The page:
Tuesday 9 March 2010

Life after Death

Ah, the politics of the dead, a subject which reveals so much about the living, whether it be over the fate of Evita in Argentina or Lenin in Russia. But it’s perambulations of the dead Mussolini that gives wonderful insight into the political health of post-war Italy.

After his death, and the display of his corpse in Milan, Mussolini was buried in an unmarked grave in Musocco, the municipal cemetery to the north of the city. On Easter Sunday 22 April 1946 his body was located and dug up by Domenico Leccisi and two other neo-Fascists. Making off with their hero, they left a bizarre message on the open grave "Finally, O Duce, you are with us. We will cover you with roses, but the smell of your virtue will overpower the smell of those roses."

On the loose for months-and a cause of great anxiety to the new Italian democracy-the Duce was finally 'recaptured' in August, hiding in a small trunk at the Certosa di Pavia, just outside Milan. Two Franciscan brothers were subsequently charged with concealing the corpse, though it was discovered on further investigation that he had been constantly on the move!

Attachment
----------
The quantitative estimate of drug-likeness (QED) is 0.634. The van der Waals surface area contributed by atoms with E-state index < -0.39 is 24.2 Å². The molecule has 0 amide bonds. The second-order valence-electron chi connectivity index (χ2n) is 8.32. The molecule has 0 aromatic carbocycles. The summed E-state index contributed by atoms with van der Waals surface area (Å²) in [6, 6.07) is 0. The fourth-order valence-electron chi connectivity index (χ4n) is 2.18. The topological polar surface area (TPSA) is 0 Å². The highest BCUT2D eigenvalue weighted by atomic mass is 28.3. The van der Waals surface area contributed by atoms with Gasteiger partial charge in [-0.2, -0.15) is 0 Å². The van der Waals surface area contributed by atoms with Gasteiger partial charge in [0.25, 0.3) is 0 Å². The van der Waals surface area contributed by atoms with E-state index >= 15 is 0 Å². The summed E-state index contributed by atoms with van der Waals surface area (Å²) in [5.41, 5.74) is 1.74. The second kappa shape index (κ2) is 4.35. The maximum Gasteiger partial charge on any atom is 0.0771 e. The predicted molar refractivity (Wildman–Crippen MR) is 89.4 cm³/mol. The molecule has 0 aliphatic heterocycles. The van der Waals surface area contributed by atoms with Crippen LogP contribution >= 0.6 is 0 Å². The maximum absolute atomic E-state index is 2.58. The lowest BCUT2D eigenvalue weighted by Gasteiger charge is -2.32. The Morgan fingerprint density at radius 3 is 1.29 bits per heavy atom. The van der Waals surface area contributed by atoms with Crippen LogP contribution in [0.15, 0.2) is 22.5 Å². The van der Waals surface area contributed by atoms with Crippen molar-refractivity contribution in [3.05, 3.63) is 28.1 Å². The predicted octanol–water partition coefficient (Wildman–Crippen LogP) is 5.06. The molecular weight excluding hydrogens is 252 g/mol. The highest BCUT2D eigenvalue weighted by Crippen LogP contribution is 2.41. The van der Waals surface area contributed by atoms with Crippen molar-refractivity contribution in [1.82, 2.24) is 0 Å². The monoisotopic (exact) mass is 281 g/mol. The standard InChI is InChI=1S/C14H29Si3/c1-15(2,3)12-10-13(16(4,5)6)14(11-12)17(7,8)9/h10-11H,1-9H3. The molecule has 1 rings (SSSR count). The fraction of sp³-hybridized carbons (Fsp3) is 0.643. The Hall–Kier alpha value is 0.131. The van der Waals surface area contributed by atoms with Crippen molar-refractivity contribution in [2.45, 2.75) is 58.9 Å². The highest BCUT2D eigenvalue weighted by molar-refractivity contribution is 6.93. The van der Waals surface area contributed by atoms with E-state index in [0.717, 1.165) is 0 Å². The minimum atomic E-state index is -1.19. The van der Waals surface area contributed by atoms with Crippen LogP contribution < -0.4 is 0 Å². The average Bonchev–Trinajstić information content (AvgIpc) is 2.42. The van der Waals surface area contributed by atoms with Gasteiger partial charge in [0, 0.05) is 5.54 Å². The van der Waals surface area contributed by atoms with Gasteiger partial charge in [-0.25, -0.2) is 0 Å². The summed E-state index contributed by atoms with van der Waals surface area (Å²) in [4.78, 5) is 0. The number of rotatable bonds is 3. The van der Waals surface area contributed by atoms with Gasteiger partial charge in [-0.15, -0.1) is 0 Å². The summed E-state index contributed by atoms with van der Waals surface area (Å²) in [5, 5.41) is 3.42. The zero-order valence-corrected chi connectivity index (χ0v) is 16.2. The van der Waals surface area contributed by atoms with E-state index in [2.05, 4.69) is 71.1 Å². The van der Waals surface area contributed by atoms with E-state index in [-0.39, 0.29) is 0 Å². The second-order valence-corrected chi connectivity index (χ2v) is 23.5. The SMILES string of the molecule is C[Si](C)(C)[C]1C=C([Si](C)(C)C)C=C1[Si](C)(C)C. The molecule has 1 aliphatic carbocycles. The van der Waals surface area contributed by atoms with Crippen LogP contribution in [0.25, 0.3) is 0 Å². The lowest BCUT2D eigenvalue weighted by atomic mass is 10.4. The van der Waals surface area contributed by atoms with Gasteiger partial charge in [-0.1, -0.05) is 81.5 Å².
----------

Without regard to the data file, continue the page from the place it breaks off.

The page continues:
However, the Duce found was just as much of an embarrassment as the Duce lost to the fragile Italian government. This was a subject that divided the nation into mutually hostile camps; and unsure what to do, the authorities held the remains in a kind of political limbo for ten years, before agreeing to allow them to be re-interred at Predappio in Emila, his birth place, after a campaign headed by Leccisi and the Movimento Sociale Italiano. Leccisi, now a fascist deputy, went on to write his autobiography, With Mussolini Before and After Piazzale Loreto.

In the end it was, once again, all down to politics. Adone Zoli, the Prime Minister of the day, contacted Donna Rachelle, the former dictator's widow, to tell her he was returning the remains. He did so for one simple reason: he needed the support of the far-right in parliament, including Leccisi himself.

In Predappio Mussolini's tomb has become something of a fascist Mecca, constantly guarded by grim-faced, black-caped attendants. The whole thing is really quite vulgar, with Fascist kitsch on sale to the hordes of people who come to pay their respects, a source of both embarrassment and income to the left-wing local authorities!

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